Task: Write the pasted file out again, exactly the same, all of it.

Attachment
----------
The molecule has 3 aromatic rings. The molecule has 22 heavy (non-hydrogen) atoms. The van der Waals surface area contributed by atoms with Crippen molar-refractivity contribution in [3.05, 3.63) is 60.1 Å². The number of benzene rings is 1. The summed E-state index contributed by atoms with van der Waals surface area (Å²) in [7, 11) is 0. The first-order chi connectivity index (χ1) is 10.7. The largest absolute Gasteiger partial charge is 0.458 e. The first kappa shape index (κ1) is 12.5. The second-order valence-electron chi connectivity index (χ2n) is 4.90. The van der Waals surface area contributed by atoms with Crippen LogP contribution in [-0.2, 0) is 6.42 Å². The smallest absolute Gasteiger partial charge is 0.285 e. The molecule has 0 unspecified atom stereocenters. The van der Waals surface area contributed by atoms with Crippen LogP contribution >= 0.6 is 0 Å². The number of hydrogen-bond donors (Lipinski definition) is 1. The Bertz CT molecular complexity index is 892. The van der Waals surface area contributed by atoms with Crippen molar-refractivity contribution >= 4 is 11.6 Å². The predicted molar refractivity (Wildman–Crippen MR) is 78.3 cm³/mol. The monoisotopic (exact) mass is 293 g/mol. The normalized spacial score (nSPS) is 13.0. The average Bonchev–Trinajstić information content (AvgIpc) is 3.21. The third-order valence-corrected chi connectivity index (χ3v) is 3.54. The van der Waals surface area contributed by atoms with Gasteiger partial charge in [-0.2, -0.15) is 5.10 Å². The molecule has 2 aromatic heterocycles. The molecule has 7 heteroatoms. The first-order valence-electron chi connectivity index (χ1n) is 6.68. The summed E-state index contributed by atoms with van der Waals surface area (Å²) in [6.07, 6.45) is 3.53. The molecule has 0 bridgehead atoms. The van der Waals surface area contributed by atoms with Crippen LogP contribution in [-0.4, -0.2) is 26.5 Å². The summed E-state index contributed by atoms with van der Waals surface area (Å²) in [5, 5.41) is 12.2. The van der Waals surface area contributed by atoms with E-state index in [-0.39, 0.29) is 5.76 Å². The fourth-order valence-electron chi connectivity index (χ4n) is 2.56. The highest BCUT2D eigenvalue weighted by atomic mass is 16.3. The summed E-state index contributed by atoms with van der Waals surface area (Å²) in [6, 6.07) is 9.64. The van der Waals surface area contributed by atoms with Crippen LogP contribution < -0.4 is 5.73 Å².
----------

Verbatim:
The molecule has 3 aromatic rings. The molecule has 22 heavy (non-hydrogen) atoms. The van der Waals surface area contributed by atoms with Crippen molar-refractivity contribution in [3.05, 3.63) is 60.1 Å². The number of benzene rings is 1. The summed E-state index contributed by atoms with van der Waals surface area (Å²) in [7, 11) is 0. The first-order chi connectivity index (χ1) is 10.7. The largest absolute Gasteiger partial charge is 0.458 e. The first kappa shape index (κ1) is 12.5. The second-order valence-electron chi connectivity index (χ2n) is 4.90. The van der Waals surface area contributed by atoms with Crippen LogP contribution in [-0.2, 0) is 6.42 Å². The smallest absolute Gasteiger partial charge is 0.285 e. The molecule has 0 unspecified atom stereocenters. The van der Waals surface area contributed by atoms with Crippen LogP contribution >= 0.6 is 0 Å². The number of hydrogen-bond donors (Lipinski definition) is 1. The Bertz CT molecular complexity index is 892. The van der Waals surface area contributed by atoms with Crippen molar-refractivity contribution >= 4 is 11.6 Å². The predicted molar refractivity (Wildman–Crippen MR) is 78.3 cm³/mol. The monoisotopic (exact) mass is 293 g/mol. The normalized spacial score (nSPS) is 13.0. The average Bonchev–Trinajstić information content (AvgIpc) is 3.21. The third-order valence-corrected chi connectivity index (χ3v) is 3.54. The van der Waals surface area contributed by atoms with Gasteiger partial charge in [-0.2, -0.15) is 5.10 Å². The molecule has 2 aromatic heterocycles. The molecule has 7 heteroatoms. The first-order valence-electron chi connectivity index (χ1n) is 6.68. The summed E-state index contributed by atoms with van der Waals surface area (Å²) in [6.07, 6.45) is 3.53. The molecule has 0 bridgehead atoms. The van der Waals surface area contributed by atoms with Crippen LogP contribution in [-0.4, -0.2) is 26.5 Å². The summed E-state index contributed by atoms with van der Waals surface area (Å²) in [5, 5.41) is 12.2. The van der Waals surface area contributed by atoms with E-state index in [-0.39, 0.29) is 5.76 Å². The fourth-order valence-electron chi connectivity index (χ4n) is 2.56. The highest BCUT2D eigenvalue weighted by atomic mass is 16.3. The summed E-state index contributed by atoms with van der Waals surface area (Å²) in [6, 6.07) is 9.64. The van der Waals surface area contributed by atoms with Crippen LogP contribution < -0.4 is 5.73 Å².